“Their rumen wasn’t used to fresh grass and it needed time to adapt. Even though we were feeding out when we had a lot of spring grass, which seemed crazy, it worked.

“Transition feeding is all about getting the rumen ready.”

“It makes us cringe now,” Catherine says. “All these years we’ve been doing that to our poor cows and they couldn’t tell us what they needed.”

Their cows lost less body condition than usual after calving, metabolic issues stopped and suddenly they had time on their hands because they weren’t lifting downer cows. As each cow calved, its individual supplement (a mix of barley, palm kernel and DDG) was increased week by week from 1kg/day until at five weeks post calving it was at 4.5kg/day.

“The cows were still cleaning out the grass in the paddocks.

“Howard got us to work backwards from our daily production and we worked out they were eating, as well as the 4.5kg of supplement, 18.5kg DM of pasture which was exactly what we were measuring in the paddock as well. It all lined up with the spring rotation plan as well.

“The cows peaked at 2.55kg MS/day.

“This was real. There’s no bullshit. We worked all the figures and they all said the same thing.”

Body weight of the Friesian cross herd is about 500kg so they are on target to do more than the cow’s body weight in milk this season.

“By the start of November, at mating, the cows were pumping. The inshed feed bins were licked clean and the grass was always decked in the paddocks.”

The 10-week mating was AB for five and a half weeks with the bulls going out afterwards before a final week of short gestation semen to tighten the calving spread.

Their six-week incalf rate is 79% and their empties is 9%.

“The collars captured all the premating heats so we could target cows who needed help, instead of just doing a blanket synchro. We could spend the money where it was actually needed.

“And in the past the cows calving with metabolic issues always had trouble getting back in calf. With hardly any metabolic issues we didn’t have that problem.”

Usually the farm goes to three in two milkings mid-December, to give the staff, Mat, Catherine and their young family an easier summer, but with the cows still producing 2.2kg MS/cows, they had to delay it to mid-February.

In March, they were doing 2kg MS/cow and condition scores looked great.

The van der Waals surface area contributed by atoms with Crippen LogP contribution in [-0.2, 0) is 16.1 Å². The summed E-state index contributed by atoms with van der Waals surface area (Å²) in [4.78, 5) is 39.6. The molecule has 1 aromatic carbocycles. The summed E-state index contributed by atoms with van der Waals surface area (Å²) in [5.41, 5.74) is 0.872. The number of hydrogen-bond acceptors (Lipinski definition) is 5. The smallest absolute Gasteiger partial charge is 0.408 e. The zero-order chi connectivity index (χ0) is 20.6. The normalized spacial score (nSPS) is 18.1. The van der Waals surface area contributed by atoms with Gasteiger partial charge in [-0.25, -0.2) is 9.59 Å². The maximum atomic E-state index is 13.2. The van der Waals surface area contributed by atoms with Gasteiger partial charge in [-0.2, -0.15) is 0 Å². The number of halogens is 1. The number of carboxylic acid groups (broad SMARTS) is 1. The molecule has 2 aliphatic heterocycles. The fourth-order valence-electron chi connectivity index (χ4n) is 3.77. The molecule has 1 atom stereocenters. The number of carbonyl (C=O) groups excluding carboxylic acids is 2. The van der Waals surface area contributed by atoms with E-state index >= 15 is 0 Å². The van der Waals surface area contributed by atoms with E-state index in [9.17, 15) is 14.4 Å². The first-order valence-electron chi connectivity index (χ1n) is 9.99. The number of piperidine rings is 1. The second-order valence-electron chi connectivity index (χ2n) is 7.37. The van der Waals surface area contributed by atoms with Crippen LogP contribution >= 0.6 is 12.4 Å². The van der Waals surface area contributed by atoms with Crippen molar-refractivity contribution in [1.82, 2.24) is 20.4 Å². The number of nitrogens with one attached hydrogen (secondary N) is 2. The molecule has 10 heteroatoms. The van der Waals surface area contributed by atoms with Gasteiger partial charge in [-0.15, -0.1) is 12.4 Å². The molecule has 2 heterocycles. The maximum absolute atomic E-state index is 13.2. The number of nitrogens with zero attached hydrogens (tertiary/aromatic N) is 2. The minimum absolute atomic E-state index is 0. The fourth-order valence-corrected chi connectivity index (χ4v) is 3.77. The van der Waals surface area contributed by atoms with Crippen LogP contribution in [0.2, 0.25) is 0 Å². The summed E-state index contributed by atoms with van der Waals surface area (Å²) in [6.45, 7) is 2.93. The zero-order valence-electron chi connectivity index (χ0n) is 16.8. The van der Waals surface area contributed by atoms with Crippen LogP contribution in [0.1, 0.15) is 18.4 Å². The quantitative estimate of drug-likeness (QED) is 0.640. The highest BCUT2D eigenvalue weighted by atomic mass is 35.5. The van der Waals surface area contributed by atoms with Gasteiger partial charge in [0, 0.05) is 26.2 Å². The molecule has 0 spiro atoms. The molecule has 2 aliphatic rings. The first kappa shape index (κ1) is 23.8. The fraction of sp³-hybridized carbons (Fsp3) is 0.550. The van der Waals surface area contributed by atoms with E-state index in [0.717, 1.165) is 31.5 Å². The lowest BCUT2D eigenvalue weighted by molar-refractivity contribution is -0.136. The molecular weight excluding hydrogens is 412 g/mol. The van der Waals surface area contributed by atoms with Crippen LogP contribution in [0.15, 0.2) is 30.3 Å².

“We dry off at a body condition score of five for the two- and three-year-olds and at 4.5 for the older cows.

“We want our covers at 2200kg DM/ha and then we can be assured we’ll be at 2300kg DM/ha at calving, unless there is a major flood or something.”

About 300 cows are wintered on silage in herd homes with the rest on fodder beet and balage at a neighbouring potato farmer’s block.

The Kortewegs own their own baling gear so any surpluses, however small, can be made into balage.

“We can control the quality of what we’re making too that way. We’re not waiting for the contractor to get here as we watch the quality go.”

Mat’s parents Stephen and Rhonda still live on the farm and although there have been a few raised eyebrows as feed trucks arrive every couple of weeks, they’re happy with how things are going.

“They wouldn’t be comfortable if what we were doing was on guesswork. But we’ve got the figures and we know it’s working. They trust Howard’s plan and our execution.”

Peak cows milked on the 175ha effective dairy platform had been 630 in the past when Mat’s brother Blake ran the farm and was building numbers to go 50:50 sharemilking.

“Although those high numbers were a once-off, we can see that calving 550 cows is a better number for the farm,” Mat says.

“There is increased efficiency with less cows. It means increased profitability, less time needed to milk, we’re able to concentrate on individual cows and it’s better for the farm.

“We’ve really noticed how the paddocks have improved with less hooves on the ground.”

And with dairying coming under scrutiny for greenhouse gases, the system works there too.

A 500kg cow producing 500kg MS will eat about 6200kg DM per year. The same cow producing 400kg MS will eat 5550kg DM per year (including when they’re dry). Although the cow which eats more and produces more will produce more GHGs than the lower producing cow, on a per MS basis the GHG emissions will be about 10% less for the high producing cows.

“All cows have to eat to maintain themselves, so the more you can feed them to produce more, then the more efficient they become. It’s obvious.”

Catherine says they had titled their Facebook group ‘The Journey’ and it had certainly been one.

“You have to have the perspective of how one thing can affect the whole system,” she says. “It doesn’t just happen. This is something we planned to do and once we had the plan we had to follow it. We had to get so many things right.”

So far the private group has about 350 members from throughout New Zealand with a few in Australia.

“We use photos a lot on it of real data so there’s credibility and that’s what gets the discussions going,” Catherine says.

“At calving it goes a bit quiet then something will pop up and there is a discussion going again.”